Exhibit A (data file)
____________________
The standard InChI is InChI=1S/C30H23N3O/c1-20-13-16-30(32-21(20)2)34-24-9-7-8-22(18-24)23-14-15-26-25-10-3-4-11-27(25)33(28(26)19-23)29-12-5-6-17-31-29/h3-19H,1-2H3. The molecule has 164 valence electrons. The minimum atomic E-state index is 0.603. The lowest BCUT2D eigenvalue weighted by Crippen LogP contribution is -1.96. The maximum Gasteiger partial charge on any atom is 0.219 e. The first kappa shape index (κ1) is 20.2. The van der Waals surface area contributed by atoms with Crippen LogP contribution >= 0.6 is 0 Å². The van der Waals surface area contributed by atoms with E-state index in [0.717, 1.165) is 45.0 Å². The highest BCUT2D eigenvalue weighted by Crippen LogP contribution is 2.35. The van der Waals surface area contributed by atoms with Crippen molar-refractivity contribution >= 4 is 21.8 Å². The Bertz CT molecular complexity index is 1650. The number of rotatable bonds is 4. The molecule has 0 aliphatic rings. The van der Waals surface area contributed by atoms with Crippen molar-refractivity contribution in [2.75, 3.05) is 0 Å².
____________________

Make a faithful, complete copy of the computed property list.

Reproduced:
The standard InChI is InChI=1S/C30H23N3O/c1-20-13-16-30(32-21(20)2)34-24-9-7-8-22(18-24)23-14-15-26-25-10-3-4-11-27(25)33(28(26)19-23)29-12-5-6-17-31-29/h3-19H,1-2H3. The molecule has 164 valence electrons. The minimum atomic E-state index is 0.603. The lowest BCUT2D eigenvalue weighted by Crippen LogP contribution is -1.96. The maximum Gasteiger partial charge on any atom is 0.219 e. The first kappa shape index (κ1) is 20.2. The van der Waals surface area contributed by atoms with Crippen LogP contribution >= 0.6 is 0 Å². The van der Waals surface area contributed by atoms with E-state index in [0.717, 1.165) is 45.0 Å². The highest BCUT2D eigenvalue weighted by Crippen LogP contribution is 2.35. The van der Waals surface area contributed by atoms with Crippen molar-refractivity contribution >= 4 is 21.8 Å². The Bertz CT molecular complexity index is 1650. The number of rotatable bonds is 4. The molecule has 0 aliphatic rings. The van der Waals surface area contributed by atoms with Crippen molar-refractivity contribution in [2.75, 3.05) is 0 Å².